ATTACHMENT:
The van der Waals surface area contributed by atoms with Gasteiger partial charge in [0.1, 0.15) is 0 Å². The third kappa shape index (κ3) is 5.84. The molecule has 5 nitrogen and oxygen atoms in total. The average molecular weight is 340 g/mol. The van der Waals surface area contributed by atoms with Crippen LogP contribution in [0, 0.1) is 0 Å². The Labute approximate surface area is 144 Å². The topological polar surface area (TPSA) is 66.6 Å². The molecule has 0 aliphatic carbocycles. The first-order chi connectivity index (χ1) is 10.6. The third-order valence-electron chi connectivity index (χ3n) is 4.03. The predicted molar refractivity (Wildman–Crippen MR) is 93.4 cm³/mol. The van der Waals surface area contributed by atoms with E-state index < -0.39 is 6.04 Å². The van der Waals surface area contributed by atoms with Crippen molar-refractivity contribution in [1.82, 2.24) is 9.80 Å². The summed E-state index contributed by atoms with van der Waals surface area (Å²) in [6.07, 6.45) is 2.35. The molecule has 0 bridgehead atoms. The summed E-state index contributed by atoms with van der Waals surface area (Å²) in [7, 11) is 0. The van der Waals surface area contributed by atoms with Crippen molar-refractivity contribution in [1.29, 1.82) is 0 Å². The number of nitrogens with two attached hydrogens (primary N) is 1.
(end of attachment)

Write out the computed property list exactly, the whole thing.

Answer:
The van der Waals surface area contributed by atoms with Gasteiger partial charge in [0.1, 0.15) is 0 Å². The third kappa shape index (κ3) is 5.84. The molecule has 5 nitrogen and oxygen atoms in total. The average molecular weight is 340 g/mol. The van der Waals surface area contributed by atoms with Crippen LogP contribution in [0, 0.1) is 0 Å². The Labute approximate surface area is 144 Å². The topological polar surface area (TPSA) is 66.6 Å². The molecule has 0 aliphatic carbocycles. The first-order chi connectivity index (χ1) is 10.6. The third-order valence-electron chi connectivity index (χ3n) is 4.03. The predicted molar refractivity (Wildman–Crippen MR) is 93.4 cm³/mol. The van der Waals surface area contributed by atoms with E-state index < -0.39 is 6.04 Å². The van der Waals surface area contributed by atoms with Crippen molar-refractivity contribution in [1.82, 2.24) is 9.80 Å². The summed E-state index contributed by atoms with van der Waals surface area (Å²) in [6.07, 6.45) is 2.35. The molecule has 0 bridgehead atoms. The summed E-state index contributed by atoms with van der Waals surface area (Å²) in [7, 11) is 0. The van der Waals surface area contributed by atoms with Crippen molar-refractivity contribution in [1.29, 1.82) is 0 Å². The number of nitrogens with two attached hydrogens (primary N) is 1.